An unhappy evening of ‘metha-drone’

The May­fair meet­ing at­trac­ted a big crowd. Politi­cians, res­id­ents and civic lead­ers re­peated the same mes­sage: A planned meth­adone clin­ic isn’t wel­come.

Susan Potts-Nulty holds a “No Meth­adone Clin­ic” sign at Lin­coln High School about the pro­posed Meth­adone Clin­ic on the 7900 block of Frank­ford Ave. on Tues­day, Ju­ly 26. Kev­in Cook/for the Times

The 800 people who crowded in­to Ab­ra­ham Lin­coln High School’s aud­it­or­i­um last week knew what loc­al elec­ted of­fi­cials and civic lead­ers were go­ing to say about a pro­posed meth­adone clin­ic at 7900 Frank­ford Ave.

The politicos and act­iv­ists strongly op­pose an ef­fort by an out­fit called Heal­ing Way to dis­pense the power­ful drug meth­adone to ad­dicts look­ing to kick the habit.

The May­fair and Holmes­burg res­id­ents were hop­ing to hear from the build­ing own­er who leased the prop­erty and one of the at­tor­neys af­fil­i­ated with Heal­ing Way.

May­fair Civic As­so­ci­ation pres­id­ent Joe De­Fe­lice an­nounced to the crowd that Den­nis Kulp, own­er/broker at RE/MAX East­ern and own­er of the Frank­ford Av­en­ue prop­erty, left him a voice mail mes­sage say­ing his at­tor­ney ad­vised him not to at­tend.

“Booooooooo,” the crowd re­spon­ded.

De­Fe­lice went on to say that Carl Primavera, a zon­ing law­yer whose firm ob­tained the per­mits for Heal­ing Way from the city De­part­ment of Li­censes and In­spec­tions, did not re­turn his phone call.

The civic lead­er was hope­ful the at­tor­ney would make an un­an­nounced ap­pear­ance.

“Carl?” De­Fe­lice called out, get­ting no re­sponse.

The people who at­ten­ded the Ju­ly 26 meet­ing signed pe­ti­tions op­pos­ing the 4,830-square-foot clin­ic and left with the un­der­stand­ing that the next big date in the saga will be Wed­nes­day, Aug. 31.

City Coun­cil­wo­man Joan Kra­jew­ski has called for a hear­ing in front of the Zon­ing Board of Ad­just­ment. The ses­sion is set for 1 p.m. at 1515 Arch St., 18th floor.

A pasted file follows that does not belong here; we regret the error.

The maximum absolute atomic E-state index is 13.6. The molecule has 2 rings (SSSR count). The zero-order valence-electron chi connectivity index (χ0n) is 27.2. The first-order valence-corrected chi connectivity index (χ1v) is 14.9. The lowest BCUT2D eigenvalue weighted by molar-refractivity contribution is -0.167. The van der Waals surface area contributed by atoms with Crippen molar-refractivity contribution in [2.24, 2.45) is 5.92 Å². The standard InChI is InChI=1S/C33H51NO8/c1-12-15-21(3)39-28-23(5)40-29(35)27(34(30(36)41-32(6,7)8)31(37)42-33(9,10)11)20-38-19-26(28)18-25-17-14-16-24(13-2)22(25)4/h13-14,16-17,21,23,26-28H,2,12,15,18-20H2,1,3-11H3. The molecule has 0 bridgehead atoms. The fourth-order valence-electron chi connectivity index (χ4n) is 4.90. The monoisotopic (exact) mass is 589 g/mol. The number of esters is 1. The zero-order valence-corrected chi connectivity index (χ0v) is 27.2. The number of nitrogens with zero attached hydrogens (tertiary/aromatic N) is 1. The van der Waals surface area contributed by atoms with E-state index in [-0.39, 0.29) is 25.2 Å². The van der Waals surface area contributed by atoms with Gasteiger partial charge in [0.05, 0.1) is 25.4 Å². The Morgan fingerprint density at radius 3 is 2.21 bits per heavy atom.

The coun­cil­wo­man is pay­ing for a bus to trans­port neigh­bors.

Kra­jew­ski and oth­ers are dis­mayed that the people be­hind Heal­ing Way did not alert the com­munity of their plans.

“They were very sneaky,” she said.

The coun­cil­wo­man told res­id­ents that the ZBA might not be able to re­voke the per­mits be­cause the prop­erty is zoned C-2, which al­lows for a meth­adone clin­ic as long as there are no overnight stays.

Still, the op­er­at­ors will have some ex­plain­ing to do.

“We’ll know ex­actly who they are,” Kra­jew­ski said.

De­Fe­lice and Holmes­burg Civic As­so­ci­ation pres­id­ent Fred Moore co-hos­ted the two-hour meet­ing.

Join­ing Kra­jew­ski on stage were state Reps. Kev­in Boyle and Mike McGee­han, state Sen. Mike Stack and Kar­en Gur­mankin, an aide to U.S. Rep. Allyson Schwartz.

State Rep. Mark Co­hen, whose le­gis­lat­ive dis­trict is a good dis­tance from the pro­posed site, was also in at­tend­ance. The Demo­crat­ic minor­ity-party chair­man of the Hu­man Ser­vices Com­mit­tee, he joined the oth­ers on stage to de­clare his op­pos­i­tion.

A bunch of can­did­ates in Novem­ber’s mu­ni­cip­al elec­tion also at­ten­ded to voice their op­pos­i­tion.

There was no mi­cro­phone for neigh­bors to ar­gue for or against the clin­ic, though they were able to write ques­tions and com­ments on in­dex cards that were read by the two civic lead­ers.

A bunch of North­east com­munity groups have also weighed in against the clin­ic, which would be on the north­w­est corner of Frank­ford Av­en­ue and Dec­atur Street. They in­clude the May­fair Busi­ness As­so­ci­ation, May­fair Com­munity De­vel­op­ment Cor­por­a­tion and Friends of Sum­mer­dale Civic As­so­ci­ation.

Be­fore open­ing, the clin­ic must be ap­proved by state and fed­er­al of­fi­cials.